Stamford Pride

Dining Out: The Exeter Arms…

If you’re looking for a deliciously different dining out option, we’ll direct you to the small – but perfectly formed – dishes presented by The Exeter Arms. It’s a superb option for those seeking huge flavours and a relaxed, innovative, and achingly cool evening out…

The Exeter Arms
The Exeter Arms

Appearances can be deceptive. Approach The Exeter Arms at Easton on the Hill and you’d be forgiven for thinking that this is another country pub restaurant so familiar in the respect of the area’s culinary vernacular. You’d be wrong. Within the sandblasted stone walls of the building – which is Grade II listed and dates back to 1765 – is an innovative dining experience based on the current trend towards small dishes.

“There’s no point in offering something that’s less than – or even equal to – what somebody is expecting,” says Jack Smee. “If you’re going to offer something, offer something different. And if it’s going to be different… make sure it’s better!”

“We’re all dining out more and more, and traditionally that means a starter, a main course, then a pudding and then you leave. We think that amid this well-rehearsed ritual, the joy of dining has been lost. Instead, we want our diners to take their time, enjoy their evening, to know that they have their table all night and to really reconnect with the people they’re dining with. We want to create a slower, more relaxed, more enjoyable experience.”

Alongside a most commendable ethos, the pub restaurant has been offering a small dishes dining concept since opening in May 2020.

The place was formerly a public house, mostly predicated upon wet trade but with a bit of pub food. When Gary Eldred took it on in May 2020, it took a couple of months to freshen the place up, sandblasting walls and floors, sourcing some smart new furniture and splashing about some trendy Farrow & Ball Lamp Black. The result is a really funky looking place, with a 10 seater bar area, 20-seater restaurant and a private dining room for up to 10.

To the rear of the venue is an orangery which will be branded as Novus and specialise in cocktails this summer. Beyond that is a terrace area with a stone-baked pizza oven.

Until the weather behaves itself, dine inside and you’re treated to a wood burner in the bar, and a smart look and feel commensurate with the team’s aim to provide a really good dining out experience.

“Providing small plates isn’t a gimmick,” says Jack. “It provides a more sociable way to dine, it spreads out the pleasure over more dishes and it means the kitchen team can really flex their creativity.”

“Everyone – whether in the kitchen or at front of house – contributes suggestions and ideas, so everyone’s enfranchised in creating dishes. We also believe in ensuring that our team is well-rested too. Hospitality involves working long hours and an exhausted team isn’t a team that performs at its best.”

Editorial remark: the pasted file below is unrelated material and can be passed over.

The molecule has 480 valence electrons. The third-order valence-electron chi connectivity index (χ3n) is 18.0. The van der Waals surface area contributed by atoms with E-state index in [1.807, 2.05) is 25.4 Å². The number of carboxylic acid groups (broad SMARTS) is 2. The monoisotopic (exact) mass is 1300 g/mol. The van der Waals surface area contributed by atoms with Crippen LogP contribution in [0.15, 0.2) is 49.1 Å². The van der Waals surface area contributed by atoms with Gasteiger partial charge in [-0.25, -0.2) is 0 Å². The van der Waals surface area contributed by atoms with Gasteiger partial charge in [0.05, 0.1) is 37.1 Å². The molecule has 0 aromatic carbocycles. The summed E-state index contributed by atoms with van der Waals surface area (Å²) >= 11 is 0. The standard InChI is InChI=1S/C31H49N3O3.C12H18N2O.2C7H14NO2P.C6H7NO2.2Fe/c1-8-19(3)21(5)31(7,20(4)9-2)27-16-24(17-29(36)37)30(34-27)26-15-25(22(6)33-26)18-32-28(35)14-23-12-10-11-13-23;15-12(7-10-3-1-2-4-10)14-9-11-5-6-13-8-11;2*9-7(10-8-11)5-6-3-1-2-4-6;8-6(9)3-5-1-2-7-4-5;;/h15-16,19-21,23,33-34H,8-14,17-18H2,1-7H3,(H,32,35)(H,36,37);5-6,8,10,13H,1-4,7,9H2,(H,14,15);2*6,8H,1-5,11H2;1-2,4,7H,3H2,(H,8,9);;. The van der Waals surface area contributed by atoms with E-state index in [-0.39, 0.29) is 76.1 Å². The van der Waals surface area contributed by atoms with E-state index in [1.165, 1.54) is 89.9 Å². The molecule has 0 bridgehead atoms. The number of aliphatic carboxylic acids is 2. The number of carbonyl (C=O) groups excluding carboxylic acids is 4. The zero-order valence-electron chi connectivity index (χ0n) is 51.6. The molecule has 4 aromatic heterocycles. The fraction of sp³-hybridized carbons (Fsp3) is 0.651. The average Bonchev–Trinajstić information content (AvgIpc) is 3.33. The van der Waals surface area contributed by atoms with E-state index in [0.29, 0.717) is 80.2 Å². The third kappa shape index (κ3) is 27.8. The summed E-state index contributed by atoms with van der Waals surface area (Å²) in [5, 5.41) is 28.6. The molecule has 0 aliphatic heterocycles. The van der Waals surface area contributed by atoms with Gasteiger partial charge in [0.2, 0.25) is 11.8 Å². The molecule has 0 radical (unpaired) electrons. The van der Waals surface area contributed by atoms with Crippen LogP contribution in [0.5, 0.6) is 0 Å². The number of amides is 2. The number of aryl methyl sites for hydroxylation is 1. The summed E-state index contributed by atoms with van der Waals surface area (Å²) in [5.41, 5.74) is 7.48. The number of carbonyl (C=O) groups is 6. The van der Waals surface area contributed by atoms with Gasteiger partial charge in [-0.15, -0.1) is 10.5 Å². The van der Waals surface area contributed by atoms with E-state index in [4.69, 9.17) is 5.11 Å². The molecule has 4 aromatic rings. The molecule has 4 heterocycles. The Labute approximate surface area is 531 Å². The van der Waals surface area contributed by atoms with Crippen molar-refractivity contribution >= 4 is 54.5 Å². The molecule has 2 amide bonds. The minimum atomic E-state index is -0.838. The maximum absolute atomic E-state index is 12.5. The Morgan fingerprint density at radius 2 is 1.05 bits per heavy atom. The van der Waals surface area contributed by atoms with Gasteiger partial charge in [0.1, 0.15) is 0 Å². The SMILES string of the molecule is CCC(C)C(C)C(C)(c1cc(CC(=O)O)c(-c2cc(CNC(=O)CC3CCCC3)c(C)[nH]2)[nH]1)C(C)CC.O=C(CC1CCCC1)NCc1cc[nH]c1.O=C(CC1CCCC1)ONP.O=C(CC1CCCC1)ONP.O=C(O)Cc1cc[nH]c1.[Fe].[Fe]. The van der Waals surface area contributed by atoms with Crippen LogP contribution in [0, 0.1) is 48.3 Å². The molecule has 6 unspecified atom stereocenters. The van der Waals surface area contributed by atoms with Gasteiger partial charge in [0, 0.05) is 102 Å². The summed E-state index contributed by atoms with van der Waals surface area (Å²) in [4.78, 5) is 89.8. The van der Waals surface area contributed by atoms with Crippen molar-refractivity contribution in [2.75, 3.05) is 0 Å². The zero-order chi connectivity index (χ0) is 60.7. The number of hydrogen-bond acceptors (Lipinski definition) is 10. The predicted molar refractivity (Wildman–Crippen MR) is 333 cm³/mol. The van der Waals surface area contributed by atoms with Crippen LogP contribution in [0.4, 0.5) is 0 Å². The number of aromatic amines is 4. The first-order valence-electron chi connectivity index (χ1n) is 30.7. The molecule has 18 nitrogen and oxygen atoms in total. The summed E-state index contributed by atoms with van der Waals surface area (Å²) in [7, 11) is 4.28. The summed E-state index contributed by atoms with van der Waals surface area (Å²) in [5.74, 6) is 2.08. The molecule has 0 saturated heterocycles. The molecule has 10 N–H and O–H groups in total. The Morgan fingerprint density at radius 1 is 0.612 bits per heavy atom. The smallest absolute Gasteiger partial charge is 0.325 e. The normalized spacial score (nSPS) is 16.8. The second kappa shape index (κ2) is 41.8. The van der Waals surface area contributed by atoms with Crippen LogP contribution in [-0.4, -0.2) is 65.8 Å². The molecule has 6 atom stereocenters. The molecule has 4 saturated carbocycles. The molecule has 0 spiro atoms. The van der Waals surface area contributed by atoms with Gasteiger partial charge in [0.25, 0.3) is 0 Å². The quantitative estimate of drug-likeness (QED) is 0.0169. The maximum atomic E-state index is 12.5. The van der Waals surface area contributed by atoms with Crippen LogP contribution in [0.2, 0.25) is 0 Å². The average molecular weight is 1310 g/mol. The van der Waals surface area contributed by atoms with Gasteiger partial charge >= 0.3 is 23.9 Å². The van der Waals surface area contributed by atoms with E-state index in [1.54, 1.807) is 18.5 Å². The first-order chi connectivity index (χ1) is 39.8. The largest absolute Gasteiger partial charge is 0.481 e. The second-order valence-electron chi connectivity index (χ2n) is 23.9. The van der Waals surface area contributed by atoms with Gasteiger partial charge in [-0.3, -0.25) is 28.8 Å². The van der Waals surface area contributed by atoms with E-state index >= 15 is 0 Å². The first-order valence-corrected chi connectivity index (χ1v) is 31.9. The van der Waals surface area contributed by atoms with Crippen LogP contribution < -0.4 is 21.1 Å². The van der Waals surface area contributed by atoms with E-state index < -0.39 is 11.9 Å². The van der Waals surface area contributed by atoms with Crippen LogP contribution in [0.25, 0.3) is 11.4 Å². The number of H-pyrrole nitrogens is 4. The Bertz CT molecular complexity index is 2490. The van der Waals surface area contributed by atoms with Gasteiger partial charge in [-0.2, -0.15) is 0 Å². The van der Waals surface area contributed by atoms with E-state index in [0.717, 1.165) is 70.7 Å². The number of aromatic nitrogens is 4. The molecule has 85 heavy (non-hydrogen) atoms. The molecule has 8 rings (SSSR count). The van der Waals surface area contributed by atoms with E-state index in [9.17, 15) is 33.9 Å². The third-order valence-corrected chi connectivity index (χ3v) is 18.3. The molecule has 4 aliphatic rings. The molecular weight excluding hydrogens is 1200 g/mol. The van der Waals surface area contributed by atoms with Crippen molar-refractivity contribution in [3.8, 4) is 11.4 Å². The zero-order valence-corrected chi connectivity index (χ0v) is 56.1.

“We’ve a single menu for both daytime and evening service, with meat, fish and veg-based small dishes, as well as table dishes which are small-dish-based side accompaniments. There are four options for each and the descriptions deliberately give us room to ensure the dish that arrives at your table isn’t necessarily what you’re predicting.”

“Just because you’re familiar with the dish’s ingredients or flavours, doesn’t mean we can’t still surprise you in terms of how something is prepared or presented.”

“We also try to include a dish which is a sort of flagship or a bit more cryptic. For instance, last summer our Day by the Sea dish featured a halibut tartare with a potato cone and curried pea purée with homemade ketchup. It was a fish ‘n’ chip style dish but presented to resemble an ice cream that had been dropped… it’s based on an experience Gary had as a child, visiting the seaside!”

“It was an enormously popular dish, a real talking point, and we think it’ll be making a comeback later this year.”

We joined the Exeter Arms for a preview of their newest dishes that will launch as Pride goes to press. These included a fish dish cooked en papillote, served to the diner in its paper case with leek and apple… it’s a modern take on a classic French dish which Dan prepared when he worked at Claridges.

Elsewhere there was a beef steak prepared in the style of Bordelaise with pink sirloin and an escargot sauce. A third dish was a pork cutlet with rhubarb and a tarragon emulsion. All were flawless and joyful.

“Different is good, but better is essential,” says Jack. “We don’t want to be gratuitously different for the sake of it. We suggest between five and seven dishes per couple, including a couple of table dishes – our triple-cooked bone marrow chips are enormously popular.”

“And for dessert we’ve a really good collaboration with Sam Riley, the Rutland Chef, who helps us design signature desserts and canapés prior to dining or our petit fours served with coffee.”

“The idea is that dining with us makes you happy. When flavour, texture, execution and presentation come together, really enjoyable things can happen!”

Turbot, sweetcorn, clams, bacon
Turbot, sweetcorn,
clams, bacon

On the Menu

Meat Dishes

Pork cutlet, rhubarb, tarragon emulsion £18.

Sirloin beef steak, Bordelaise £22.

Fish Dishes

Smoked haddock en papillote, leek and apple £16.50.

Turbot, sweetcorn, clams, bacon £19.

Vegetable Dishes

Aubergine parmigiana £12.50.

Butternut squash, miso, sesame, seaweed £11.

Table Dishes

Triple cooked chips, curry sauce £6.50.

Brioche, baron bigod, dried fruits £9

Sweet Dishes

Carrots, cake, dill – designed by The Rutland Chef £12.5.

Nashi pear, toasted coconut, thai basil £12.

NB: All menu items are subject to change.

The Exeter Arms at Easton is based at Easton on the Hill, Stamford, PE9 3NS. Call 01780 723862 or see Open for dining from Wednesday to Sunday, from 12-2.30pm and 6pm-9pm.

Aubergine parmigiana
Aubergine parmigiana